Whether you have a substantial estate, or simply a few sentimental items, having a will is crucial if you want to dictate how your possessions will be distributed when you are gone. Without a will, you are considered to have died “intestate” and the provincial law then dictate the division of your estate.
Perhaps you have lost your will, you are preparing to make a will, or maybe you are wondering whether or not you should make copies of the one you already have.
In any circumstance, the first and foremost thing to know is that a will being lost does not automatically invalidate it. A will becomes invalid only if and when the will maker revokes the will intentionally.
There are a few different factors to consider when a will has been lost, and different processes depending on the situation. Below, we’ve outlined a few of the factors that need to be taken into consideration, and what effect they will have on the estate.
Possession of the Will
If a will is seemingly lost, but was in the will makers’ possession immediately before their death, the assumption is that the will was revoked intentionally. This is difficult to disprove, and in this circumstance, the estate will usually be considered “intestate”.
If the Will is missing but was not in the possession of the will maker before their death, the deceased’s executor will need to find a photocopy of the original.
Copies of the Will
Often, if a person had their Will drawn up at a lawyers office, the lawyers office will keep the original and the individual will take home a photocopy, usually containing the information of the lawyer’s office that holds the original. (Your accountant may also be involved in this process).
If the original is still unable to be found, the photocopy, along with supporting affidavits from the estates executor and the lawyer who prepared the document are more often than not sufficient in proving the photocopy is the deceased’s original Will.
A photocopy is not to be mixed up with a true copy, where a photocopy contains copies of the necessary signatures, a true copy only contains the names of the deceased and the witnesses in quotes. True copies are difficult to have proven as originals.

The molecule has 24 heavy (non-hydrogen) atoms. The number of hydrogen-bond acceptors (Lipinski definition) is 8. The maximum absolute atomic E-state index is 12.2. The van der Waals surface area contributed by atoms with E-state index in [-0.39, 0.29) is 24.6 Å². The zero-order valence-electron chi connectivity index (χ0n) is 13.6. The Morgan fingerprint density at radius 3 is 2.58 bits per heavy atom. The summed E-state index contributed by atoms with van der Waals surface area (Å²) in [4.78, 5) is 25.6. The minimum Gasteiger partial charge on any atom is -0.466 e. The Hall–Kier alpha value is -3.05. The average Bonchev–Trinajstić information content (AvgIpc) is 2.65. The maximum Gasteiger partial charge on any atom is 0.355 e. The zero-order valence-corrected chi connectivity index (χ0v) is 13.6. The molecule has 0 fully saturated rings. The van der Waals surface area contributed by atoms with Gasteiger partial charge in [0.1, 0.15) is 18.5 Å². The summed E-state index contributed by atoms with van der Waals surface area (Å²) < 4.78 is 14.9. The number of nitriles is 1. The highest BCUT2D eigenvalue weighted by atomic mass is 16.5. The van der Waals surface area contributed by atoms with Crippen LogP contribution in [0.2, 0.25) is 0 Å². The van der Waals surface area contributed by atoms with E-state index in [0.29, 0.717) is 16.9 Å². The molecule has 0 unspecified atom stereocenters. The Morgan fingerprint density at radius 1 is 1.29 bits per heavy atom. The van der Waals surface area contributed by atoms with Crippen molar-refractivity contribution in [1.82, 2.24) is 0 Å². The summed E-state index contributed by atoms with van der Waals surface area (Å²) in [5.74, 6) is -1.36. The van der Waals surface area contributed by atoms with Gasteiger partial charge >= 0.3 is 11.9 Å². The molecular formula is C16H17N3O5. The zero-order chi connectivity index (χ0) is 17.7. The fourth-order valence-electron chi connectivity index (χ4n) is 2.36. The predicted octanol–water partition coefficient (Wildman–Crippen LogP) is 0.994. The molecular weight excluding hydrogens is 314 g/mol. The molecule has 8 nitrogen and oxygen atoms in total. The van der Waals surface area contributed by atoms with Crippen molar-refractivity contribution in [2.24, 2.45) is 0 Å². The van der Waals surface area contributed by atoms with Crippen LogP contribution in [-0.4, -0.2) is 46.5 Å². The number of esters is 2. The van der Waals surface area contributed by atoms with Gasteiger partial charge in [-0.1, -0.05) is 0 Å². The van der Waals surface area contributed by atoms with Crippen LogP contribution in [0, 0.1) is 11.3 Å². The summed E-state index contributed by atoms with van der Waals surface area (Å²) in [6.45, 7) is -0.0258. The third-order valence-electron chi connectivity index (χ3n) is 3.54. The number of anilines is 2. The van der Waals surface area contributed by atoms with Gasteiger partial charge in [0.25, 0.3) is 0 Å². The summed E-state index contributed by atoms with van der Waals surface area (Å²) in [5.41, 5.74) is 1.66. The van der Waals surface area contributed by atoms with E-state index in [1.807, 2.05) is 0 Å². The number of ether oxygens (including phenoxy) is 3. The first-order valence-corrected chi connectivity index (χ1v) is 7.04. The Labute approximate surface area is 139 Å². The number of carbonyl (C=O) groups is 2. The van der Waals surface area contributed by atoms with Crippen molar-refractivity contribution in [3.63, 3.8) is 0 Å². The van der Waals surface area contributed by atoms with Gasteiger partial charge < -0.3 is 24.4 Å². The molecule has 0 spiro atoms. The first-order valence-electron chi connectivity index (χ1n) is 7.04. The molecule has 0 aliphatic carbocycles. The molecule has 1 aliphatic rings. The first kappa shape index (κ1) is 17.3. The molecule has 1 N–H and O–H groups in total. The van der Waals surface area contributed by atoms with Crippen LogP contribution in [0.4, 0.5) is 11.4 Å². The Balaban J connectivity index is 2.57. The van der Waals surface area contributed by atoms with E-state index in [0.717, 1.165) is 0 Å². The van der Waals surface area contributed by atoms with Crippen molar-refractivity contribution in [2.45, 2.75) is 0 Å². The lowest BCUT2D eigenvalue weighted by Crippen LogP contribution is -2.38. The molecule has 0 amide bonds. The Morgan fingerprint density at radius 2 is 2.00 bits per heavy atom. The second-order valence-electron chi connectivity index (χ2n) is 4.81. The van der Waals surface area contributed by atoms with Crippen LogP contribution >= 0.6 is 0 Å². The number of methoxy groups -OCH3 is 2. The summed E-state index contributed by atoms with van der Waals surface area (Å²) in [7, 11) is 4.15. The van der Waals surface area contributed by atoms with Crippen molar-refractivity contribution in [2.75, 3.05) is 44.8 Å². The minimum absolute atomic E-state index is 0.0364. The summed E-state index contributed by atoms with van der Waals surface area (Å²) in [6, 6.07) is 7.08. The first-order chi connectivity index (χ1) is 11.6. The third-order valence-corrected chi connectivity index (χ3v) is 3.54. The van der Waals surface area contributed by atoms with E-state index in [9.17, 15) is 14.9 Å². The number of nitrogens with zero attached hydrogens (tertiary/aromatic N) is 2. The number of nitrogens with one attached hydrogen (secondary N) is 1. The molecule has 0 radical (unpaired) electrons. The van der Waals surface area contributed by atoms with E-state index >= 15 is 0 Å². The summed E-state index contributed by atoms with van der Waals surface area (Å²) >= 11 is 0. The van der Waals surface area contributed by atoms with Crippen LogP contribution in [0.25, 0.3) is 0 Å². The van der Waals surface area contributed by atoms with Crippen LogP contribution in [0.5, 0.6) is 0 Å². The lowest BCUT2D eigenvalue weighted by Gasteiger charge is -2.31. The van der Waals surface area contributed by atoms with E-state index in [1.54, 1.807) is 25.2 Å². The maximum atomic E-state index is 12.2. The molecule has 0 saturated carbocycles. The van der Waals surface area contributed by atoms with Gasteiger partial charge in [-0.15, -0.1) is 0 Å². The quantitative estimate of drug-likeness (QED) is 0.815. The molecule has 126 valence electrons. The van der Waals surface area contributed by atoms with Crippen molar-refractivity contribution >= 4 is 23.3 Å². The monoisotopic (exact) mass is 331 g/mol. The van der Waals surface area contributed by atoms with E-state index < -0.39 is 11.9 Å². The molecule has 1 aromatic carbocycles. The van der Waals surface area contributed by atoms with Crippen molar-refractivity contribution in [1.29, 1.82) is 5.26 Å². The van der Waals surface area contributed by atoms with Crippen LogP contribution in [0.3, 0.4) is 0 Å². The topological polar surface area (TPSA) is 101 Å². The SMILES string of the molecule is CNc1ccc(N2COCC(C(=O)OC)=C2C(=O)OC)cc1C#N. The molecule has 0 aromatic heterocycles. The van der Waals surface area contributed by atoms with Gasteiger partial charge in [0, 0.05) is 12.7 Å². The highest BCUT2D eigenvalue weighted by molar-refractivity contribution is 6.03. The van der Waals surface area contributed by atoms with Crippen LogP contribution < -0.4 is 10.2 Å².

No Will and No Copy
It is possible, still, to prove the wishes the deceased had laid out in their last Will, even without the original or a copy, through a Court application. The deceased’s family and friends must go before a judge and show evidence supporting their claims of what the deceased’s wishes were for the estate. If no proof is evident, the estate will go into intestacy.
If no Will or proof of last wishes can be found, the estate becomes intestate, in which case the provincial government will decide how your estate is to be divided. There are various ways in which they will typically divide an estate.
- If you have a spouse and no children, the estate will pass to the spouse
- If you have a spouse and children, the estate will be divided amongst them
- If you have no spouse and no children, the estate will pass to your parents
- If you have no parents, the estate will be divided amongst your siblings, and so on…
If you have a Will, you have possessions, money, property, etc. that you want to be given to specific people upon your passing. It is important to keep your Will, or at least a photocopy of it, in a safe place that will be easily found by your executor when the time comes.
If not, you risk having your estate divided up in a way that you have not decided on.